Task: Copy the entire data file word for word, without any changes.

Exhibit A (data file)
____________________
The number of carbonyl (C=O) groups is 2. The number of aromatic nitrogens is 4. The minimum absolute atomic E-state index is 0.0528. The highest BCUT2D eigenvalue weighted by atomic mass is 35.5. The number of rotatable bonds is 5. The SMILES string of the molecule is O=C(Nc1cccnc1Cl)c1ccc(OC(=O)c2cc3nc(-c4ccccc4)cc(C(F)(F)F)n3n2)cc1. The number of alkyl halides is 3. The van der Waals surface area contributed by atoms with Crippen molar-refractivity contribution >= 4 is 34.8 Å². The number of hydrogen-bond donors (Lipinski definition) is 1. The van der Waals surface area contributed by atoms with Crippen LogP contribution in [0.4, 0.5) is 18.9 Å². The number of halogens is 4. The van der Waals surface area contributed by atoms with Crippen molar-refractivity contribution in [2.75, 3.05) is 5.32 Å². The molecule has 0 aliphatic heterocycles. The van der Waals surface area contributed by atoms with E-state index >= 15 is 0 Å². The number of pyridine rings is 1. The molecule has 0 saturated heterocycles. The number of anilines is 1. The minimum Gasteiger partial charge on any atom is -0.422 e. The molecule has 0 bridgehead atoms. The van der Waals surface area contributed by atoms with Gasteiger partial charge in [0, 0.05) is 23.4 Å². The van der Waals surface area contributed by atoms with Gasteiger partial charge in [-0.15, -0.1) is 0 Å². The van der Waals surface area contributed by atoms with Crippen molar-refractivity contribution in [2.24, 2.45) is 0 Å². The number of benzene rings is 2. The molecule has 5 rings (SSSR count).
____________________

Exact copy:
The number of carbonyl (C=O) groups is 2. The number of aromatic nitrogens is 4. The minimum absolute atomic E-state index is 0.0528. The highest BCUT2D eigenvalue weighted by atomic mass is 35.5. The number of rotatable bonds is 5. The SMILES string of the molecule is O=C(Nc1cccnc1Cl)c1ccc(OC(=O)c2cc3nc(-c4ccccc4)cc(C(F)(F)F)n3n2)cc1. The number of alkyl halides is 3. The van der Waals surface area contributed by atoms with Crippen molar-refractivity contribution >= 4 is 34.8 Å². The number of hydrogen-bond donors (Lipinski definition) is 1. The van der Waals surface area contributed by atoms with Crippen LogP contribution in [0.4, 0.5) is 18.9 Å². The number of halogens is 4. The van der Waals surface area contributed by atoms with Crippen molar-refractivity contribution in [2.75, 3.05) is 5.32 Å². The molecule has 0 aliphatic heterocycles. The van der Waals surface area contributed by atoms with E-state index >= 15 is 0 Å². The number of pyridine rings is 1. The molecule has 0 saturated heterocycles. The number of anilines is 1. The minimum Gasteiger partial charge on any atom is -0.422 e. The molecule has 0 bridgehead atoms. The van der Waals surface area contributed by atoms with Gasteiger partial charge in [0, 0.05) is 23.4 Å². The van der Waals surface area contributed by atoms with Gasteiger partial charge in [-0.15, -0.1) is 0 Å². The van der Waals surface area contributed by atoms with Crippen molar-refractivity contribution in [2.24, 2.45) is 0 Å². The number of benzene rings is 2. The molecule has 5 rings (SSSR count).